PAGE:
The biggest true believer in the free market I have come across (as the means of ensuring the best higher education system, that is) in Australia is Don Watts. He promoted private higher ed in Western Australia very vocally until someone offered the job as VC at the brand new Bond University. After that he did some weird thing with the public service in the NT before helping out with Notre Dame in Perth. He seems to have retired to write endlessly on the value of private education, submitting to the recent Bradley review.
I have been thinking about Professor Watts and how sorely his faith in privatisation as the cure to higher education's ills must have been tried, right from the start really, with the struggles at Bond University. There is no doubt his faith in private university education remained strong, despite relentless evidence of being wrong.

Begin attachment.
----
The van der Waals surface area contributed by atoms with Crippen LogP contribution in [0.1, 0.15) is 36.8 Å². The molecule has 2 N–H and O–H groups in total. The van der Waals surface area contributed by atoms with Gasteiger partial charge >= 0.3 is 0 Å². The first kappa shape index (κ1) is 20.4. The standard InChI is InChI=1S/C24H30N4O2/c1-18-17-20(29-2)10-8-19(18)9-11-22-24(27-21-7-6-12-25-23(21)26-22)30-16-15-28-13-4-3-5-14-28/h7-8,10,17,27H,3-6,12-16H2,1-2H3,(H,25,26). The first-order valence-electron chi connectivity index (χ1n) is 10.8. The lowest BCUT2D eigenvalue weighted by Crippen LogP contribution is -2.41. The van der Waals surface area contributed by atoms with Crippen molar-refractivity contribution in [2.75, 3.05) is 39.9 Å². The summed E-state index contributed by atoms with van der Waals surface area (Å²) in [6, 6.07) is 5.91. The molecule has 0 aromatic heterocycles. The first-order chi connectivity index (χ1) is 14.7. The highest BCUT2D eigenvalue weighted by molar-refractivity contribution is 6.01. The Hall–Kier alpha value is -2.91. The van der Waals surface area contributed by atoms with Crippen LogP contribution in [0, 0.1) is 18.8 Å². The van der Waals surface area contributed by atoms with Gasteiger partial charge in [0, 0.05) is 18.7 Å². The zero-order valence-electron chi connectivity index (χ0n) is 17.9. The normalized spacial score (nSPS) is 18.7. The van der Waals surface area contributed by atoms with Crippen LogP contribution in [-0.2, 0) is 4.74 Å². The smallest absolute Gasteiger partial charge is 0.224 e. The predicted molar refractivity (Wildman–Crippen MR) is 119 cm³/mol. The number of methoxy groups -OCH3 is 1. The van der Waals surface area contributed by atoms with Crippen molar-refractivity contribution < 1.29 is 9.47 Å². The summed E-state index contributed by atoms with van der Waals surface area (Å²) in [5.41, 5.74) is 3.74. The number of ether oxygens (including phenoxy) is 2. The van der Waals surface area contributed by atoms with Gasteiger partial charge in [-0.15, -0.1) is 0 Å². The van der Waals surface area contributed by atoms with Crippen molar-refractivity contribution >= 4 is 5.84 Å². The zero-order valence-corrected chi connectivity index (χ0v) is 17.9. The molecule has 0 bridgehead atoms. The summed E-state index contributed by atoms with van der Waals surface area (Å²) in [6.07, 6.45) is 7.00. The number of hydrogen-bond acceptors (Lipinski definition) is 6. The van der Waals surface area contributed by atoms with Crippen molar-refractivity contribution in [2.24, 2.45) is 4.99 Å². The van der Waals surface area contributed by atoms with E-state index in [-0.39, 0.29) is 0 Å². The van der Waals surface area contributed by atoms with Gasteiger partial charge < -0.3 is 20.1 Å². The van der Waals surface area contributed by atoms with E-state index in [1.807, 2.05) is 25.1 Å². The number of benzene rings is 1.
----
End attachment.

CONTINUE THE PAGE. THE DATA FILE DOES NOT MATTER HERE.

When he made these two remarks, he was yet to go through those struggles. His faith was as yet unchallenged by either the fact that the private university would not be Australia's Harvard or the the imprisonment of his university's benefactor. Or near bankruptcy. Or the lack of library.
"Education in Australia, in the absence of even a modest fee, provides no real contractor-customer relationship. The institutions simply are not accountable to a market. Students, the real market, have no incentive to question institutional performance."
He must've been somewhere else in the late 1960s.
"In commercially-minded societies almost everything has a price and thus a value. There is clear evidence that the Australian society does not understand the value of education. This is not surprising. Goods obtained by gift are difficult to place in an ordered system of values. "
Both of these are from Don Watts, "The Private Potential of Australian Higher Education," in Privatizing Higher Education: A New Australian Issue, ed. David R Jones and John Anwyl (Melbourne: Centre for the Study of HIgher Education, 1987), 35.